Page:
For my research project I have decided to pursue the modeling space option and create a 3D model of one of Emlen Urban’s buildings. I have decided to recreate one of the most important buildings in Lancaster, the Griest tower. I will use the 3D model to answer questions relating to its space and beauty. Specifically, one cultural issue I plan to analyze and test is how the significance of the size of building relates its power and significance to the city. Being the only skyscraper in Lancaster, and at one point in time holding all offices for the utility companies of Lancaster, the Griest tower holds a large significance in the center circle of Lancaster. I hope to connect this size and power of the tall building to the culture and power of the city in which it exists.

Historical Issues

February 24, 2012

In hearing Frederic Klein’s point of view of Lancaster in his time, he makes clear the important issues that the growth of the city had on the people and the culture. One of the main issues facing people in  Lancaster was the increase in consumerism and the spending of money. As the technology increased, more convenient stores and department stores were constructed. This created more jobs for people in the city and thus ultimately lead to more money being spent in the newly developed stores. This trend caused an economic boom in Lancaster during this time. Additionally, while more money was being spent, as we have seen in the buildings we have observed, many banks were first brought into play around this time. With the increase in jobs, and increase in consumerism, there was additionally an increase in saving. Many banks were introduced at this time and many people of the city took advantage of the opportunity to save in these institutions. Following up on consumerism and issue of spending money, Advertisement became very popular around this time. Advertising became a problem as it influenced consumerism and the spending of money. Additionally, around this time, Klein saw the first cars in Lancaster and noticed their boom. Everyone in the town wanted to have one of these new machines and continuation of spending money and working more only lead to a more rapid economic boom. If I am correct I remember Klein saying if the growth of the city would have continued its growth the population today would be 1 million.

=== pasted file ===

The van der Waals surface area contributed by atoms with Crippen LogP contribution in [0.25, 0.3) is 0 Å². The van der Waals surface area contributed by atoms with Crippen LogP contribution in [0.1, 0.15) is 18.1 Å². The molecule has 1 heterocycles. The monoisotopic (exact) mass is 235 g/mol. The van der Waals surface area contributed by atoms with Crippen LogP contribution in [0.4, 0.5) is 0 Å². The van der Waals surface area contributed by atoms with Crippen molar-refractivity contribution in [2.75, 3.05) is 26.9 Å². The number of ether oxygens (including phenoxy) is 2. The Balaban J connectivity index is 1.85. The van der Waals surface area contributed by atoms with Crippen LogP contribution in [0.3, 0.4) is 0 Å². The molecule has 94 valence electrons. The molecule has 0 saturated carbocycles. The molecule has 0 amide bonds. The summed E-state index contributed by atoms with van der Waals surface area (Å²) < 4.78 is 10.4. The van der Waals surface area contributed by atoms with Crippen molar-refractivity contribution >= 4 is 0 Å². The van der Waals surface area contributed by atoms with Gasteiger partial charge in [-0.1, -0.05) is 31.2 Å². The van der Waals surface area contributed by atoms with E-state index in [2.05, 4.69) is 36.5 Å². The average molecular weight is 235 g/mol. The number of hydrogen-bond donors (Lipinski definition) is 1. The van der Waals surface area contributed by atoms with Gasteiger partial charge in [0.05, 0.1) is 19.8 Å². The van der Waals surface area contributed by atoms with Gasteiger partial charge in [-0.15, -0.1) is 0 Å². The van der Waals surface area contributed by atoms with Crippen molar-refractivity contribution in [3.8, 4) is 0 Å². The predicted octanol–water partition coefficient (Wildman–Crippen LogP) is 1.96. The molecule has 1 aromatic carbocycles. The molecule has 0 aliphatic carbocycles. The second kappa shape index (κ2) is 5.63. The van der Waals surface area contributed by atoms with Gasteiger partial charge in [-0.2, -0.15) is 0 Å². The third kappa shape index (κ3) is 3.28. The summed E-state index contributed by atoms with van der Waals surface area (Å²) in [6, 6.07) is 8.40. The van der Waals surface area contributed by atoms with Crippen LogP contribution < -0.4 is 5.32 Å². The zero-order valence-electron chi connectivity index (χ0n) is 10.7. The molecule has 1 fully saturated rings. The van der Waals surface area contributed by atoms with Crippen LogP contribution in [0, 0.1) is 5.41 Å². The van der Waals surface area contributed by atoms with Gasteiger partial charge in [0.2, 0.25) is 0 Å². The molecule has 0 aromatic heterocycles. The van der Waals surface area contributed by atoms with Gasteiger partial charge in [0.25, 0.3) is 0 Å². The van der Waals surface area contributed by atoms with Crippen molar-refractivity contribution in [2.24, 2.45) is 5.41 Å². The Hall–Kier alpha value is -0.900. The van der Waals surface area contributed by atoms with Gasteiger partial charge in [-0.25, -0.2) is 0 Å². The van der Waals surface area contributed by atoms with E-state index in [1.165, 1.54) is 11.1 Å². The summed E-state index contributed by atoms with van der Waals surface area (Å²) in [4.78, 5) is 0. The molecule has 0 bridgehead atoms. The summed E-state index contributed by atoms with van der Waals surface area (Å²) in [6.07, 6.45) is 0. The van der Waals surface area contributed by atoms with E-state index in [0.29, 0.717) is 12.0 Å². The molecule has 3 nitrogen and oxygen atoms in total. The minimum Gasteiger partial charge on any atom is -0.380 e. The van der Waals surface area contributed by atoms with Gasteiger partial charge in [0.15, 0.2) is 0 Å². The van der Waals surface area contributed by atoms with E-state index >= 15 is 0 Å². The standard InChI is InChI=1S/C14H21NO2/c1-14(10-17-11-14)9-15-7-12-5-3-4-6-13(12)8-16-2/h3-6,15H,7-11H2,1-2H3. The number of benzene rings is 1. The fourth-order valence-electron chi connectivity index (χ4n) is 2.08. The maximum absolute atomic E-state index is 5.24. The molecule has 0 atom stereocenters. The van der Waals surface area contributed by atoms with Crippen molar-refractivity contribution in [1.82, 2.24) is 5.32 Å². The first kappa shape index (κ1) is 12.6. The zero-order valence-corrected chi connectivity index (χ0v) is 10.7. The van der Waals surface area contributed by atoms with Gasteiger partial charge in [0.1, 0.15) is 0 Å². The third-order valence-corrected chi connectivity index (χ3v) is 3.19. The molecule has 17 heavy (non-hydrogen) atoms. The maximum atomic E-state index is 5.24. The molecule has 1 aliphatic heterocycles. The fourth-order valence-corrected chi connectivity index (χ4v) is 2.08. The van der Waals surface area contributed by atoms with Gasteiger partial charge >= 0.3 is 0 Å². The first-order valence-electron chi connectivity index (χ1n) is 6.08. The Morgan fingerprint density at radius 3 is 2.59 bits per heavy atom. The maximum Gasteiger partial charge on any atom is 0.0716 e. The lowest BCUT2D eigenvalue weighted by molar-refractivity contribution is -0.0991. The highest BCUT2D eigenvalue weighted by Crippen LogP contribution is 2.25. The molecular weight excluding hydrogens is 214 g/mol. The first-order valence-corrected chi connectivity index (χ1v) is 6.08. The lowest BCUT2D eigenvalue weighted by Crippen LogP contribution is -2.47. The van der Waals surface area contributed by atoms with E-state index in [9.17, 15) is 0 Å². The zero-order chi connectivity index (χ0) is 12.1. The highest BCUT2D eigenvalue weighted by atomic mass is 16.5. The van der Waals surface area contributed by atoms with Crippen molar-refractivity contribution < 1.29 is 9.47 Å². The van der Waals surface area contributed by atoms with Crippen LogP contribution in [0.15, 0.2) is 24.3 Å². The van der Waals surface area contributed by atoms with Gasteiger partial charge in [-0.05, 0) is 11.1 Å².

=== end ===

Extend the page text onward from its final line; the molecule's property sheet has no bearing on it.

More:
Greist Tower, 8 N. Queen

February 17, 2012


The Greist tower has a trabeated construction. Made of steel, the building was built 14 stories tall with post and lintel type construction. This is common in the tall symmetrical nature of the skyscraper. This type of construction is evident if you notice the exterior of the wall between the upper windows. The windows from floor 2, 3rd story, all the way to the 13th floor are in perfect vertical and horizontal alignment. Within the windows are raised portions of the limestone which is evidence that the steel beams are present. The steel beams used in the post and lintel construction travel horizontally and vertically between the windows.